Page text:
Trade war or not, one thing is clear, according to many experts: The global importance of the Chinese yuan seems destined to rise.
Strategists and economists say flows in the currency will grow over the long term if China continues to gradually open its financial system and further pushes use of the yuan internationally.
But it won't all be smooth sailing, and a gap in Chinese authorities' willingness to allow more funds into the country is likely to remain.
Chi Lo, senior economist for Greater China at BNP Paribas Asset Management in Hong Kong, said that the yuan will become more globally important as China further allows foreign capital into the country through selective financial opening and pursues its Belt and Road Initiative trade project, part of a policy to strengthen the country's international standing.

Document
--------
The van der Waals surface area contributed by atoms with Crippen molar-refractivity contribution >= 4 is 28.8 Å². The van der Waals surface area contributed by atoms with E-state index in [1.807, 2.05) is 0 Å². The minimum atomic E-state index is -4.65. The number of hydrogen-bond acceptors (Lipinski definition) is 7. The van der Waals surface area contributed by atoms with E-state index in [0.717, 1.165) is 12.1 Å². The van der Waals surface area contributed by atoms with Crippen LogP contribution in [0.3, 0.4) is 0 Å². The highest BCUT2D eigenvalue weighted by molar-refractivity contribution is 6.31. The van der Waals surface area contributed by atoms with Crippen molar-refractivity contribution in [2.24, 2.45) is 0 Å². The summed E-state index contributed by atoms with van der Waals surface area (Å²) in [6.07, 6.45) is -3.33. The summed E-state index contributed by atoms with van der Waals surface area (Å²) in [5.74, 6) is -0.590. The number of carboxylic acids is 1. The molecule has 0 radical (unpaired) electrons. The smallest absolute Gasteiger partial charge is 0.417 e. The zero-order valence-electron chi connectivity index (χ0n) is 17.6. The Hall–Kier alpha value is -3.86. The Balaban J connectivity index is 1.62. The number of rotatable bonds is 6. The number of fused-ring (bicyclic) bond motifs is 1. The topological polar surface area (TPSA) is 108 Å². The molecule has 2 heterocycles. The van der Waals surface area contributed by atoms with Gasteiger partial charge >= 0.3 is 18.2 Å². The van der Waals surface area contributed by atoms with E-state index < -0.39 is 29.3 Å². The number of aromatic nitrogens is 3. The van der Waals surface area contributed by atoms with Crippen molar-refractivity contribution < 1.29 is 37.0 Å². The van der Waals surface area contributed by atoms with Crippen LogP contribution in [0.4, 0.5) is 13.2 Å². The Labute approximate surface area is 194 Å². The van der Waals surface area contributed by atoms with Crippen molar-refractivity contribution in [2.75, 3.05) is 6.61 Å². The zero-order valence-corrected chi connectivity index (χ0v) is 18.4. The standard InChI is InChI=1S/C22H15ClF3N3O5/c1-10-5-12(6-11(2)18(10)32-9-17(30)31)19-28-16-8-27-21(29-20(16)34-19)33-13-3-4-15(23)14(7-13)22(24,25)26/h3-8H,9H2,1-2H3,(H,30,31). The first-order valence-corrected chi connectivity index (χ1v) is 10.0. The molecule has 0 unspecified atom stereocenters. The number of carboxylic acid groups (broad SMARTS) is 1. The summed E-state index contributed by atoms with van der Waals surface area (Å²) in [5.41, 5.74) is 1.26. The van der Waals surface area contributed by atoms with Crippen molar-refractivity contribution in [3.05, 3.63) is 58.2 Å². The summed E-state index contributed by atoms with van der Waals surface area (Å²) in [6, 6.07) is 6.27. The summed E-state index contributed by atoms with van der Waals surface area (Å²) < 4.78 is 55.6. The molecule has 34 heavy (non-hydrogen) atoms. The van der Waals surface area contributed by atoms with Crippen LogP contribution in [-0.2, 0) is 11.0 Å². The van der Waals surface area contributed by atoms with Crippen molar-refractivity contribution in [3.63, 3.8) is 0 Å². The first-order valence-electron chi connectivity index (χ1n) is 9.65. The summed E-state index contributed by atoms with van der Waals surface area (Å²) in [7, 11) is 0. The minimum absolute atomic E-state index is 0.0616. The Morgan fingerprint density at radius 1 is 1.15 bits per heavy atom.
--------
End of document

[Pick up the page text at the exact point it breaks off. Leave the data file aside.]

"So if you look along that direction there's no way the yuan can be a weak currency, otherwise people won't accept it and it cannot be a global currency if it's a weak currency in the long term," Lo told CNBC on Monday, projecting about a time frame of two or three decades.
HSBC, meanwhile, said in a report released Thursday that markets have been focused on the trade war between China and the United States as the main factor affecting the yuan. But, it said, China's opening of its financial markets is "probably the more important and enduring influence" on the currency.
"The (yuan) will be increasingly driven by capital account flows, and not just trade-related flows," the bank said.